August 27, 2003
MEDIA CONTACT: Joanna Downer
Berg To Head NIH Institute
Wendie A. Berg
Jeremy Berg, Ph.D., professor and director of biophysics and biophysical chemistry and director of the Institute for Basic Biomedical Sciences at the School of Medicine, has been appointed director of the National Institute for General Medical Sciences at the National Institutes of Health. He is expected to begin in early November.
His appointment, announced Wednesday, Aug. 27, by NIH director Elias Zerhouni, M.D., recognizes Berg's longstanding contributions to basic research and administration, according to comments by Zerhouni and Department of Health and Human Services Secretary Tommy Thompson.
"For 18 years, Jeremy has been a valuable member of the Johns Hopkins community, as a researcher, teacher and administrator," adds Edward D. Miller, M.D., dean of the medical faculty and CEO of Johns Hopkins Medicine. "While his abilities and perspective will be sorely missed here, the nation will benefit from his leadership at the NIGMS."
As NIGMS director, Berg will oversee a $1.8 billion budget that funds basic research in the areas of cell biology, biophysics, genetics, developmental biology, pharmacology, physiology, biological chemistry, bioinformatics and computational biology. NIGMS currently supports more than 4,400 research grants -- about 10 percent of the grants funded by NIH as a whole. NIGMS also supports a substantial amount of research training as well as programs designed to increase the number of minority biomedical scientists.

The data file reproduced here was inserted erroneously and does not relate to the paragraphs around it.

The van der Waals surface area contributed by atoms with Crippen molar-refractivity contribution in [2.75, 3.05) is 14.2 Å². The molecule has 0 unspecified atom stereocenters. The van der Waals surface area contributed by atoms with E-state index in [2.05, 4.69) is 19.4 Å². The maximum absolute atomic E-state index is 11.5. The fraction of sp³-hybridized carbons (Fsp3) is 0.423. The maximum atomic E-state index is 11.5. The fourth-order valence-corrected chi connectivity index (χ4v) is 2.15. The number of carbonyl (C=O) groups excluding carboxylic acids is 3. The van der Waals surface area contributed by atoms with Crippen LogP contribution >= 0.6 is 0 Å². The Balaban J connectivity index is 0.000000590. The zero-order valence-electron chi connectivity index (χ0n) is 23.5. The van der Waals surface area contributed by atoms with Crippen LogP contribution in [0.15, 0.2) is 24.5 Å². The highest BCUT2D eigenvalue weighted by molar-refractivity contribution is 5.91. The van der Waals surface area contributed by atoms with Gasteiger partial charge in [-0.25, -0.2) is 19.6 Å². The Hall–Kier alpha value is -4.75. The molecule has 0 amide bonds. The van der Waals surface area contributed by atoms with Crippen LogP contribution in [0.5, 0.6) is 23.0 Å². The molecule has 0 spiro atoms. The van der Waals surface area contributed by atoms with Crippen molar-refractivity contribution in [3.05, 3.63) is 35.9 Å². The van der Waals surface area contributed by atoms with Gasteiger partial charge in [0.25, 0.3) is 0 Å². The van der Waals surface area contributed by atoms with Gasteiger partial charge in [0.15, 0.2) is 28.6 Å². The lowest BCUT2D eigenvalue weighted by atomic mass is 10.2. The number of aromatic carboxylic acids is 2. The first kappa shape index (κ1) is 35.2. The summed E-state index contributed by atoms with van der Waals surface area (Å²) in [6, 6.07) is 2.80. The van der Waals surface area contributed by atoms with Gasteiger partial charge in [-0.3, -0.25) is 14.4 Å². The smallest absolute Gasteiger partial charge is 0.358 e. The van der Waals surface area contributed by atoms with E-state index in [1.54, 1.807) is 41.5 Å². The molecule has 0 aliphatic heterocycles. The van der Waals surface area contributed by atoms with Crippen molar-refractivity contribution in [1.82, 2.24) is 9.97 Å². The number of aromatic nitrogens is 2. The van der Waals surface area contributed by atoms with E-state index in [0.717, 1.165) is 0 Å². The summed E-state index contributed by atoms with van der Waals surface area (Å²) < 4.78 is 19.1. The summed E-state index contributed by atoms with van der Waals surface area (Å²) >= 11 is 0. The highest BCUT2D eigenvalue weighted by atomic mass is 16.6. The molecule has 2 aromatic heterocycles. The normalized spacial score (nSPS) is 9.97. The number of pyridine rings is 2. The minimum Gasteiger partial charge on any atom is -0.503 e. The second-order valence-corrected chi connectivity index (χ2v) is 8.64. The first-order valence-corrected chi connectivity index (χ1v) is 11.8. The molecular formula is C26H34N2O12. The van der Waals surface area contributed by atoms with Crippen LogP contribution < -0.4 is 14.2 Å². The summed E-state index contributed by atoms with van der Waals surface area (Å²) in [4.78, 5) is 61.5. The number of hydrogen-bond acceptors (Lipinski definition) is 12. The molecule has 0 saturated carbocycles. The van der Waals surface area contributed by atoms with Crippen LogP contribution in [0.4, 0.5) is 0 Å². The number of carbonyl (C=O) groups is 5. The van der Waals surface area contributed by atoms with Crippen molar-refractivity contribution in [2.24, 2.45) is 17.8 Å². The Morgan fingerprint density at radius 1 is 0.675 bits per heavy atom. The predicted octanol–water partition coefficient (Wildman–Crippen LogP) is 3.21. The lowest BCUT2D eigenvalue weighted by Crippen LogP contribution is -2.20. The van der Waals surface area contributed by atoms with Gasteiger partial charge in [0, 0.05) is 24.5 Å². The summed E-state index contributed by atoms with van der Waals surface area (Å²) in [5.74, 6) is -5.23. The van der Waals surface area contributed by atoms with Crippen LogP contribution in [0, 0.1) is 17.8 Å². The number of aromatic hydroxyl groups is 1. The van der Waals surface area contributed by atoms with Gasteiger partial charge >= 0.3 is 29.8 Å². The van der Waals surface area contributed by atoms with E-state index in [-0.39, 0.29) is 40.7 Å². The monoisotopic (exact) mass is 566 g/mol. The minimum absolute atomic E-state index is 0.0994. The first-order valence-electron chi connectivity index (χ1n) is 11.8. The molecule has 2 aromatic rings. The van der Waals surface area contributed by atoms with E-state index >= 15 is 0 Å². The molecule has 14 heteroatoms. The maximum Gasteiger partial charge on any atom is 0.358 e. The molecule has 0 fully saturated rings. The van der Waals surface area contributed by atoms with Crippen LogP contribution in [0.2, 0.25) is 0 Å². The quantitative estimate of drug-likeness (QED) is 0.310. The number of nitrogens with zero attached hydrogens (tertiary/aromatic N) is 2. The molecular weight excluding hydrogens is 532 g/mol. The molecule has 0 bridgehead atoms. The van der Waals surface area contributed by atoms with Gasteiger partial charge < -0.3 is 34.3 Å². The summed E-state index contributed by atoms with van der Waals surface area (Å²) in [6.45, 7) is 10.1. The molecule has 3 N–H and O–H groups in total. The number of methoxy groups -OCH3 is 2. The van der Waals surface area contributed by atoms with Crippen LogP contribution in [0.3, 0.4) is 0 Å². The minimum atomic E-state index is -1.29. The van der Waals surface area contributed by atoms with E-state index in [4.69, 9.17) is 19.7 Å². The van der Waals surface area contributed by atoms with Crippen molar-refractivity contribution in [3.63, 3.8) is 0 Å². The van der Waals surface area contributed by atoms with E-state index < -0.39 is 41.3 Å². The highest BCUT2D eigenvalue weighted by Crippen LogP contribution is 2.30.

"I'm excited about the opportunities ahead of me," says Berg. "I've been committed to the support of basic science at Hopkins, and I will have a great opportunity to advocate for the importance of fundamental research on a national scale."
Prior to his appointment as professor and director of the School of Medicine's Department of Biophysics and Biophysical Chemistry in 1990, Berg was an assistant professor of chemistry on the Homewood Campus of The Johns Hopkins University. Berg spent two years as a postdoctoral fellow in biophysics with Carl Pabo at Hopkins School of Medicine after receiving his Ph.D. in chemistry from Harvard University in 1985. He holds a bachelor's degree and a master's degree in chemistry from Stanford.
Over the past two decades, Berg's training as an inorganic chemist, combined with a profound interest in biology, have aided his creation of an active research program in understanding zinc-fingers -- small domains of proteins that bind zinc and interact with other biomolecules, such as DNA. These domains, among the most common encoded by the human genome, participate in many biological processes, particularly control of gene expression. His research uses nuclear magnetic resonance (NMR) spectroscopy, X-ray crystallography and molecular modeling, among other tools, to evaluate the structural, thermodynamic and kinetic aspects of these proteins.